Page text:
Boost Search Traffic Conversion Rates with Post-Click Marketing

Many small business owners have asked me how they can increase conversion rates without spending a lot of extra marketing dollars. Conversion rates vary by industry, so saying 3 percent is “bad” or “good” is unrealistic. A 3 percent conversion rate may be great for a luxury boat sales site — whereas 3 percent may be dismal for a ringtone download site.

For the small business owner, post-click marketing is an opportunity to turn more of the traffic you’re already receiving into a conversion. You can also better segment that traffic and drive it to the right “message” on your Web site. By its very nature, if done correctly, the process will increase conversions in traffic you’re already receiving.

Follow along because it’s example time!

Selling Joe a Cheap Orlando Vacation

Joe is looking to take the family to DisneyWorld in Orlando, Florida. He’s shopping online and — for lack of a better description — Joe is a bit tight-fisted (he has a lot of mouths to feed, you know).

You happen to offer vacation experiences in Orlando on your Web site, and some are quite affordable to budget shoppers. So how do you and Joe meet, have a meaningful online experience, and decide to enter into a relationship…I mean transaction?

Well if you’ve done your keyword research — you’re halfway there.

You already knew that about five people a day searched for the term “cheap Orlando travel packages” and you built a page on your Web site completely devoted to the bargain shopper looking to bring the family down. You’ve optimized your page and bought paid advertising that points to that “bargains” page.

Joe does a search for our term and voila! There you are. So he’s sold and ready to book, right? Wrong. Joe just met you, and he’s not the kind of guy to take the first offer that comes along. Post-click marketing is going to sell Joe, if you do it right.

Direct the Traffic into a Sale

Once he hits your landing page, which has been optimized with content designed to appeal to the budget traveler, he’s further enticed by seeing some triggers that will reel him in.

He may see a nice bright graphic that says if he books a vacation plus park tickets he saves 30 percent — Joe is happy, he likes to “save.”

Right above your “Online Booking” button you’ve used the text “4 steps to the most affordable Orlando vacation you’ll ever have!” Joe likes the words save, affordable, and cheap, so he’s ready to book — and does so.

You had some pretty qualified traffic coming in when Joe arrived on your Web site — but that didn’t guarantee a conversion. You helped the process with post-click marketing. Here’s what you did to win that conversion:

  • You segmented your users.
  • You optimized and ranked for keywords those users are interested in.
  • You landed them on the page most likely to convert them.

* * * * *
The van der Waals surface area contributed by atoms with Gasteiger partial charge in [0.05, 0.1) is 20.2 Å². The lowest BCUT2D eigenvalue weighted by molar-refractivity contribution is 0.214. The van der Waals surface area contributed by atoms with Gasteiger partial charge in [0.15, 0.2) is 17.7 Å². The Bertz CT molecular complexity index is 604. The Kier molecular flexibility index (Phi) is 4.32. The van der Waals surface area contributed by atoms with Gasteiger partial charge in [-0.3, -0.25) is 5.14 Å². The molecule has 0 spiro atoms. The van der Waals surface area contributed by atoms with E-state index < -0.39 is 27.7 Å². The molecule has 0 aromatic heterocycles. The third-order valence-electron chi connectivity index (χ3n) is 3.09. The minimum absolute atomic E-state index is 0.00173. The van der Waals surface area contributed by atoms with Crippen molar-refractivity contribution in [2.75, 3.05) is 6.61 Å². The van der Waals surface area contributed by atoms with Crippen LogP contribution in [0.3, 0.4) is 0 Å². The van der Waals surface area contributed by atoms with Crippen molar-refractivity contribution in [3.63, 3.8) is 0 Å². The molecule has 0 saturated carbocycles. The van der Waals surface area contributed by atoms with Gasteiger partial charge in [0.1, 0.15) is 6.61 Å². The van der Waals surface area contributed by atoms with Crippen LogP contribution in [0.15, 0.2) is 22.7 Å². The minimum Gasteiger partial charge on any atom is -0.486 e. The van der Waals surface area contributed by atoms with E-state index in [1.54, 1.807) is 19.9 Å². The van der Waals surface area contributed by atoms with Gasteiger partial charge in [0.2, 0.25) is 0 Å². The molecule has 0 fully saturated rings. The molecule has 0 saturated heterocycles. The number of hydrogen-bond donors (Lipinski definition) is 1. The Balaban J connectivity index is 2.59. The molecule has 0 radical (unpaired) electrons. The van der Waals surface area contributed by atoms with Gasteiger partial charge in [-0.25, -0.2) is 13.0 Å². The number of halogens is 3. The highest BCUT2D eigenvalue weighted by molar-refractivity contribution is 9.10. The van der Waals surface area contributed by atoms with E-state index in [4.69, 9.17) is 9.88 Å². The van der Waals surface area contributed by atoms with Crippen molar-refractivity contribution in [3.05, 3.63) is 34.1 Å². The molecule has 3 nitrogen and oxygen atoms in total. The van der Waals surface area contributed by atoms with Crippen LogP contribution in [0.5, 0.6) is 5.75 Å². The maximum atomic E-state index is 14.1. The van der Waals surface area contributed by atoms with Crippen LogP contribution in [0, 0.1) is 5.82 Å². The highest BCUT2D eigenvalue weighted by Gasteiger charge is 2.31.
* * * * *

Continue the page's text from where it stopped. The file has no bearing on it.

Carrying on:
• You further enticed them with some more trigger words such as “save” and “affordable.”

Segmenting for Success

There are a few steps to successful targeting and post click marketing — and the latter doesn’t work very well without the former. Post-click marketing depends upon the “type” of shopper coming to your site.

Certain keywords are used by certain shoppers. Using the Orlando example, you can possibly segment into a few different groups — budget conscious, family oriented, luxury travel, value shoppers (not the same as budget), and location-based. When performing the keyword research, you can segment the keywords by the type of user that is likely to use those terms.

Family-oriented searchers want to land on pages that show them (or lead them to) great activities for the kids, discount tickets to Disney, kid-friendly restaurants, and the nearest store to buy supplies they’ll inevitably need.

Luxury-focused shoppers will search using terms like “luxury” and “exclusive.” Land those users on pages designed to show-off those features, think about the great photography you see on luxury hotel sites and use words like, “private” and “elite.”

Once you’ve landed those users on the pages that best fit their “type,” take control of the transaction and start selling — landing them was only part of your job. Use imagery to drive the sale home — photos of kids, plush and luxurious bedding, and a view of Cinderella’s castle from the balcony. Use the words that are most meaningful to each segment on those pages (value, save, exquisite, kids, fun, etc.).

Any type of e-commerce site can benefit from segmented traffic and post-click marketing. Sometimes your product will naturally segment your traffic.

Someone performing a search for “Nike” is thinking about being active, exercising, and getting in shape while being supported and comfortable. Show professional athletes wearing those shoes and being “NBA MVP.” This may convince the shoppers they’ll also be an MVP if they buy your Nikes.

A searcher who’s looking for “Jimmy Choos” isn’t concerned about comfort, but needs that $400 pair of shoes because they’re trendy, a famous actress has them, and it doesn’t matter if they’re comfortable or not. Showing the “Jimmy Choo” searcher photos of hip and skinny celebrities wearing the shoes they’re looking for is an on-site marketing tactic that will help seal the deal.

Using a combination of traffic-driving marketing and on-site sales techniques is a great way for a small business owner to make the most out of every marketing dollar they spend. Converting more of the visits you’re already receiving is a great way to increase your ROI.

Related reading

mojeek: alternative to google
youtube and child safety: is the service doing enough?
Google / YouTube and brand safety: What's next?
lessons learned from launching 100+ campaigns